Microsoft Put Gamers At Risk By Signing Malware Laced Drivers

Driver software require authentication from Microsoft, so that Windows machines know that they can be trusted.


Microsoft has inadvertently put gamers at risk. According to security researcher Karsten Hahn, the company signed driver software that was laced with malware. Microsoft confirmed the mistake and said that the malware was sending data to Chinese servers and targeted gamers. The software, called Netfilter, contained a rootkit but somehow escaped Microsoft’s security teams during the certification process, allowing it to act as an official software that Windows users can trust. The company said it is working with the third-party manufacturer to patch the issue and will be delivering the patch to affected users soon, though it didn’t say how many users were affected.

“The actor submitted drivers for certification through the Windows Hardware Compatibility Program. The drivers were built by a third party. We have suspended the account and reviewed their submissions for additional signs of malware,” the company said in a blog post

The Windows Hardware Compatibility Program (WHCP) is designed to authenticate driver software that is made by third parties. Since Windows has to work with numerous hardware devices, manufacturers have to create drivers for the OS to interact with the hardware. And since such interaction requires access to internal layers in Windows, malware built into such a tool can have serious consequences.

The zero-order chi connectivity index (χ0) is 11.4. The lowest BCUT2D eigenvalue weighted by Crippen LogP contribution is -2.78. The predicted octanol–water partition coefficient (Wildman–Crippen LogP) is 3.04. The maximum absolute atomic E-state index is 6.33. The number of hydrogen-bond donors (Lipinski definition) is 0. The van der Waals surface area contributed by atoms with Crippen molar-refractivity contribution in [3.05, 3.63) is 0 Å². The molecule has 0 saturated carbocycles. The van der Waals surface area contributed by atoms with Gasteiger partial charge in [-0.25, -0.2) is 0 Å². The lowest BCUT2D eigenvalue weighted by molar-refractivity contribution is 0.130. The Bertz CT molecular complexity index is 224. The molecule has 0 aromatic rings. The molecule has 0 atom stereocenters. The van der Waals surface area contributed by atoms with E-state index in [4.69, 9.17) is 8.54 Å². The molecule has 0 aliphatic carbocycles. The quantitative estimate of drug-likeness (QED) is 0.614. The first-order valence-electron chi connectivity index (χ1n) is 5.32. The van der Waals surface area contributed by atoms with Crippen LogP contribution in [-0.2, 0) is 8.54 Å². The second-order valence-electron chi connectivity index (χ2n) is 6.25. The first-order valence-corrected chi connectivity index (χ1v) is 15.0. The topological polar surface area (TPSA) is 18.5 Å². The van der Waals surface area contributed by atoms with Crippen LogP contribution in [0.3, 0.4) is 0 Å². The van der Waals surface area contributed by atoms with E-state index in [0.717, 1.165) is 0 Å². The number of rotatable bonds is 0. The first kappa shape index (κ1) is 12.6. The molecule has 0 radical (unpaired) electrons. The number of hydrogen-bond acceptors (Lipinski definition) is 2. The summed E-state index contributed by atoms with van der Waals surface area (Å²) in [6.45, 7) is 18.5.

Rootkits in general are designed to be invasive. They allow the attacker unprecedented and unauthorized access to a user’s device. According to Microsoft, the malware enables attackers to “gain an advantage in games” and possibly exploit other players by “compromising their accounts through common tools like keyloggers”. Which sounds a lot like malware that is designed to steal gamers’ in-game items and fudge results.

“It’s important to understand that the techniques used in this attack occur post exploitation, meaning an attacker must either have already gained administrative privileges in order to be able to run the installer to update the registry and install the malicious driver the next time the system boots or convince the user to do it on their behalf,” the company said in its post.

Microsoft also confirmed that its WHCP infrastructure hasn’t been compromised, but the company will be taking a closer look at it anyway.

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